April 25, 2016 -
Microsoft filed a patent for a low-profile trackpoint or thumb mouse with an optional fingerprint sensor integrated beneath the surface for identification purposes and for navigation, according to a report by PC World.
Originally filed in December, the patent application was published earlier this month.
Using facial recognition or a fingerprint sensor instead of a four-digit PIN offers a more secure authentication method for Windows PCs.
Microsoft launched its own biometric feature, Windows Hello, last year with Windows 10. The company is hoping that users will eventually use the feature instead of passwords when visiting websites.
If the patent filing is approved, the technology could potentially cover anything from a traditional trackpoint on a laptop to a device with a slightly larger surface area.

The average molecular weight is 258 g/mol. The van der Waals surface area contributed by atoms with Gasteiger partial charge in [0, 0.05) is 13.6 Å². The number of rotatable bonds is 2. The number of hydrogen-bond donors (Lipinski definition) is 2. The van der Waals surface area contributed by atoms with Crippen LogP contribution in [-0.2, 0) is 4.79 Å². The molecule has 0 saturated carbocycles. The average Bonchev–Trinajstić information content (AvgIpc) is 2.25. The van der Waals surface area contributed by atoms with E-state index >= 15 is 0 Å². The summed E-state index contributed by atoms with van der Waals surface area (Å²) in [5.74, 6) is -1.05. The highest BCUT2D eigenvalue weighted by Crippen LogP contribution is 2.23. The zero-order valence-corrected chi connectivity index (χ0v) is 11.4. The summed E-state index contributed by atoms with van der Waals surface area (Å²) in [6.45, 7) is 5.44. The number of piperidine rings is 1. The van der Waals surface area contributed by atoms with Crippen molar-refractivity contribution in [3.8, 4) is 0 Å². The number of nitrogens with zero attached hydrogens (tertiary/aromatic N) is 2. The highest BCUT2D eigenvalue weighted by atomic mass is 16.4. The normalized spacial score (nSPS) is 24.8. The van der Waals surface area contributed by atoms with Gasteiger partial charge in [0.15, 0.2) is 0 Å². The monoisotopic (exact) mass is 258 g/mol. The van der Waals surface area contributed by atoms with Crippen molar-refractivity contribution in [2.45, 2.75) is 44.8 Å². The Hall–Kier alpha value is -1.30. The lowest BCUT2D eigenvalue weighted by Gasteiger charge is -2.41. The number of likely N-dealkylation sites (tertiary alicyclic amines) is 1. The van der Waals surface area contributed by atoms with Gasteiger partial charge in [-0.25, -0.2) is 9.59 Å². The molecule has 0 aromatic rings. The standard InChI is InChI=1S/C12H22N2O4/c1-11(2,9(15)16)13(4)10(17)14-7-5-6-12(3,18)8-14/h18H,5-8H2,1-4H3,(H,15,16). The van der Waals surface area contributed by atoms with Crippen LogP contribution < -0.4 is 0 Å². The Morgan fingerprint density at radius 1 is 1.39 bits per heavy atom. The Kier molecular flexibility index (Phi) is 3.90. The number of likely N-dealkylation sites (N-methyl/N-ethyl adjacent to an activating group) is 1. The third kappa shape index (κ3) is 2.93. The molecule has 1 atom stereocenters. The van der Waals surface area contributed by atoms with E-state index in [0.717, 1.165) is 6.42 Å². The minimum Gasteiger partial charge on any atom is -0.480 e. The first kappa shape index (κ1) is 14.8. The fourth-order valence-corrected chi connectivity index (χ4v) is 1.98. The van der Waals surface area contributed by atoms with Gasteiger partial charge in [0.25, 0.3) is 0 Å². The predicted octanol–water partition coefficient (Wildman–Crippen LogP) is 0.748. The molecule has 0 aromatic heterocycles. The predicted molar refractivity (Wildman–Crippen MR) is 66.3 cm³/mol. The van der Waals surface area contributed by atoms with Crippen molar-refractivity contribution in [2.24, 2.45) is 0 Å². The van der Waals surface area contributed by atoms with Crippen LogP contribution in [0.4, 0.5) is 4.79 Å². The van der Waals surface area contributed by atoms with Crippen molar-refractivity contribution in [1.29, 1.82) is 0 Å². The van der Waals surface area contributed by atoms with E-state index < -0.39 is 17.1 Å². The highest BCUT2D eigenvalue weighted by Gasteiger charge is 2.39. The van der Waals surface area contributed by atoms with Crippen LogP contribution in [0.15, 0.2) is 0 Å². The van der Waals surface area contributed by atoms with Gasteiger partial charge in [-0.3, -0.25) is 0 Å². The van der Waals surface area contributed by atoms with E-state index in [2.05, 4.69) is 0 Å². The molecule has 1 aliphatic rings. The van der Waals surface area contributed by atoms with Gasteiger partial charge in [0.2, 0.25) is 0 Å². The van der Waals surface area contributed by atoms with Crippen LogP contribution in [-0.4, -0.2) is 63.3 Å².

Microsoft has yet to integrate a physical trackpoint on its Surface devices, which feature a built-in camera to identify the user.
According to the patent filing, the device is a touch-sensitive surface that could potentially be manufactured using semi-transparent material. As a result, the sensor beneath the trackpoint’s surface would be able to read a fingerprint.
The patent application also hints that the trackpoint would have the ability to optically sense the individual’s finger as it “swipes” left, right, up, or down.
Last summer, Microsoft was granted a patent for a new biometric security technology which it intends to integrate into its Windows smartphones, its Surface 2-in-1 hybrid tablet/notebook and its new Surface Hub smart whiteboard.